1-800-771-7758

1-800-771-7758

Florida Motorcycle Insurance  

Florida does not require it's motorcyclists to prove their financial responsibility before they are allowed to register their two-wheeled vehicles. This coupled with the state's lack of a helmet law makes for some dangerous riding in the state. 

Whether or not the state requires it, obtaining proof of financial responsibility for your motorcycle, moped, or chopper should absolutely be considered necessary in the state of Florida. If it is legal to register a motorcycle without insurance, you can bet that there are Florida motorcyclists operating bikes without insurance, and that means a great deal of risk if you share the road with them. 

There are several means of proving financial responsibility for a motorcycle in Florida where personal injury protection is not available on vehicles with less than 4 wheels.

 

1-800-771-7758


 

No-Fault Coverage

 

The state also enforces a No-Fault Law by which you might need to abide. No-fault insurance covers incidents in which no collision occurs, and includes:

  • $10,000 per person/crash in personal injury protection
  • $10,000 per crash in property damage liability

Types of Two-Wheeled Vehicles

There are several different classifications of motorcycles. The criteria by which these classifications are determined varies from state to state. The rules for the Florida motorcycle classifications are as follows. if you still have questions about what type of motorcycle you're riding or how much insurance would be required you can contact us at 1-800-771-7758 and we will connect you with a knowledgeable and courteous insurance agent who can help you understand and buy affordable motorcycle insurance to protect you from an accident in as little as ten minutes over the phone. 

  • Motorcycle For all intensive purposes this type of vehicle is defined by it's engine displacement of 50ccs or greater. Florida considers these vehicles motorcycles and requires that they be registered.
  • Mopeds Your vehicle is a moped if it has:
    • Three or fewer wheels
    • A seat
    • Pedals that allow you to propel the vehicle
    • A motor of two-brake horsepower or less
    • The ability to go no faster than 30 mph
    • An Automatic power-drive system
    • A displacement of 50 cc or less (if it has an internal combustion engine)
  • Scooters Your vehicle is a scooter if it has:
    • No seat or saddle
    • three or fewer wheels
    • The ability to go no faster than 30 mph

How Coverage Affects Helmet Requirements

Motorcyclists who are at least 21 years old and carry at least $10,000 in medical insurance coverage aren't obligated to wear helmets while operating their motorcycles.

Every motorcyclist is required to wear eye protection however- unless the motorcycle has a windshield.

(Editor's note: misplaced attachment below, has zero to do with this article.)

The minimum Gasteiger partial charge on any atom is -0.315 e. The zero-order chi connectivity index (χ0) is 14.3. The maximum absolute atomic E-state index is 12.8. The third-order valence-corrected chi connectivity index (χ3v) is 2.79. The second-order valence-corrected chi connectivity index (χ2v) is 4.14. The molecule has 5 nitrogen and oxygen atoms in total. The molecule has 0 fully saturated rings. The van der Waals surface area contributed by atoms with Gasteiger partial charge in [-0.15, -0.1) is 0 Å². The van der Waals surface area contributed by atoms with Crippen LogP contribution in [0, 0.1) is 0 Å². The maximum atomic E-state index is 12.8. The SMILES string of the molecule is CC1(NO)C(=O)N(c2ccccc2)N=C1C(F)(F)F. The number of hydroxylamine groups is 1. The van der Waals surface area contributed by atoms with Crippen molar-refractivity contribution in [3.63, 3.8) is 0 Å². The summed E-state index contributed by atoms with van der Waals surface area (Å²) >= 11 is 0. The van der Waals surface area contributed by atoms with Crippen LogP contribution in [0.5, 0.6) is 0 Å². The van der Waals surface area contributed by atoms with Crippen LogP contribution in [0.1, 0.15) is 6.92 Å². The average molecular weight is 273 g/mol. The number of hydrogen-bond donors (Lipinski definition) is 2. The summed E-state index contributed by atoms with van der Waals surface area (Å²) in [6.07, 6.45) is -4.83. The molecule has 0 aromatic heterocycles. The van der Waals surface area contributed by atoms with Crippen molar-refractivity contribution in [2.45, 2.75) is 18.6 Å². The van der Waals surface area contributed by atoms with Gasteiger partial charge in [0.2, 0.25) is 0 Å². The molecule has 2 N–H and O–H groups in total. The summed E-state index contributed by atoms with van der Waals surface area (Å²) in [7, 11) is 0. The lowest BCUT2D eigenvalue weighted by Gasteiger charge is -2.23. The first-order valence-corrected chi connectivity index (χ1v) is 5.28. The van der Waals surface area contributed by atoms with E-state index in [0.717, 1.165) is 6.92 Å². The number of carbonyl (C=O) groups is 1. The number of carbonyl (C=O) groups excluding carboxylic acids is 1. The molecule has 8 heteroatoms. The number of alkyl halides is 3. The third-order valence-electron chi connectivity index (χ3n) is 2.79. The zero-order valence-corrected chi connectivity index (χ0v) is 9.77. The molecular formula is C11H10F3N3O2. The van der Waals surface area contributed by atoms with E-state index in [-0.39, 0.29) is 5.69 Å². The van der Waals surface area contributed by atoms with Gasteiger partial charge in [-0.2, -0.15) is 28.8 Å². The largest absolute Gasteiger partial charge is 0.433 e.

Ways to Establish Financial Responsibility

 

If you own a motorcycle or moped these are the ways to demonstrate your financial responsibility to the authorities. Proving your financial responsibility despite the lack of a state statute making liability insurance mandatory will save you from a desperate and stressful situation if you were to have an accident. 

  • Purchase liability insurance coverage from an insurance carrier or agency licensed to do business in Florida like the SkyBlue Insurance Agency Inc. : This is the most common way to establish financial responsibility for any vehicle.
  • Get a Financial Responsibility Certificate from the Bureau of Financial Responsibility. This option requires that you first either:
    • Post a surety bond with a state-licensed bond company.
    • Deposit cash or securities with the Department of Highway Safety and Motor Vehicles (DHSMV).
  • Obtain a Self-Insurance Certificate from the Bureau of Financial Responsibility (BFR): Only those who have acquired enough capital in the form of either financial assets or a required number of vehicles to meet a specific state minimum (such as 25 vehicles in Colorado).

The procedures associated with each of these options other than the basic liability insurance policy are complicated, and you should contact the DHSMV before attempting any of them. 

 

Insurance Requirements

It's a good idea to use the state’s minimum liability coverage requirements for cars as a guideline for how much motorcycle insurance to get:

  • $10,000 for one person in bodily injury liability
  • $20,000 for two or more people in bodily injury liability
  • $10,000 per crash in property damage liability
  • $30,000 in combined single limits

These limits only provide a minimum amount of protection however, and a more comprehensive motorcycle insurance policy must be purchased if you wish to have protection from property damage and excessive medical bills in the event of a serious motorcycle accident.